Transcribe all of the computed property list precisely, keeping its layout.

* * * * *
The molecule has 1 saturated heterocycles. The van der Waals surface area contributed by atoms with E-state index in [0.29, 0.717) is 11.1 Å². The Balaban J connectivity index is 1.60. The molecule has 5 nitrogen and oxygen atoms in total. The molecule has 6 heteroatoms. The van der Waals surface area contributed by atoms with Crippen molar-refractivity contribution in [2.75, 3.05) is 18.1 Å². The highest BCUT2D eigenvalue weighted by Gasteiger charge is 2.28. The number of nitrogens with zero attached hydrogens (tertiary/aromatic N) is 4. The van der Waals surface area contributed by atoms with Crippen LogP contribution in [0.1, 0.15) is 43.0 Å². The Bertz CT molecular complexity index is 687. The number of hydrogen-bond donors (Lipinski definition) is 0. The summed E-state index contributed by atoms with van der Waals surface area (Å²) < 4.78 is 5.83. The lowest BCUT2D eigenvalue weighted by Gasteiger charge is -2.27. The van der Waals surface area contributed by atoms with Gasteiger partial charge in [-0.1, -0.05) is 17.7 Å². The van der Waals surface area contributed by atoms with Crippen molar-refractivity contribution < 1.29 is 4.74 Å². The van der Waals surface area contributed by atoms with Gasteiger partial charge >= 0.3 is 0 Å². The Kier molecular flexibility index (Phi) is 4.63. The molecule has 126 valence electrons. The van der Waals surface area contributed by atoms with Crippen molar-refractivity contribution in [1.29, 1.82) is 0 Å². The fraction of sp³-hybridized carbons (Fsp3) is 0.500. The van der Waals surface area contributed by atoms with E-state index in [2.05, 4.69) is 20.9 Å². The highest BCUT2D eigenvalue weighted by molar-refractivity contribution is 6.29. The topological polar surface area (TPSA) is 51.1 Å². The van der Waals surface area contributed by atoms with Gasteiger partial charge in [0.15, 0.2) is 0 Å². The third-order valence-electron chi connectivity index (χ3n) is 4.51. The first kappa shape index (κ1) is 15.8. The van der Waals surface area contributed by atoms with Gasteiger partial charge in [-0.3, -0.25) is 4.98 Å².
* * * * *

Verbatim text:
The molecule has 1 saturated heterocycles. The van der Waals surface area contributed by atoms with E-state index in [0.29, 0.717) is 11.1 Å². The Balaban J connectivity index is 1.60. The molecule has 5 nitrogen and oxygen atoms in total. The molecule has 6 heteroatoms. The van der Waals surface area contributed by atoms with Crippen molar-refractivity contribution in [2.75, 3.05) is 18.1 Å². The highest BCUT2D eigenvalue weighted by Gasteiger charge is 2.28. The number of nitrogens with zero attached hydrogens (tertiary/aromatic N) is 4. The van der Waals surface area contributed by atoms with Crippen LogP contribution in [0.1, 0.15) is 43.0 Å². The Bertz CT molecular complexity index is 687. The number of hydrogen-bond donors (Lipinski definition) is 0. The summed E-state index contributed by atoms with van der Waals surface area (Å²) < 4.78 is 5.83. The lowest BCUT2D eigenvalue weighted by Gasteiger charge is -2.27. The van der Waals surface area contributed by atoms with Gasteiger partial charge in [-0.1, -0.05) is 17.7 Å². The van der Waals surface area contributed by atoms with Crippen molar-refractivity contribution < 1.29 is 4.74 Å². The van der Waals surface area contributed by atoms with Gasteiger partial charge >= 0.3 is 0 Å². The Kier molecular flexibility index (Phi) is 4.63. The molecule has 126 valence electrons. The van der Waals surface area contributed by atoms with Crippen molar-refractivity contribution in [1.29, 1.82) is 0 Å². The fraction of sp³-hybridized carbons (Fsp3) is 0.500. The van der Waals surface area contributed by atoms with E-state index in [2.05, 4.69) is 20.9 Å². The highest BCUT2D eigenvalue weighted by molar-refractivity contribution is 6.29. The topological polar surface area (TPSA) is 51.1 Å². The van der Waals surface area contributed by atoms with Gasteiger partial charge in [0.15, 0.2) is 0 Å². The third-order valence-electron chi connectivity index (χ3n) is 4.51. The first kappa shape index (κ1) is 15.8. The van der Waals surface area contributed by atoms with Gasteiger partial charge in [-0.3, -0.25) is 4.98 Å².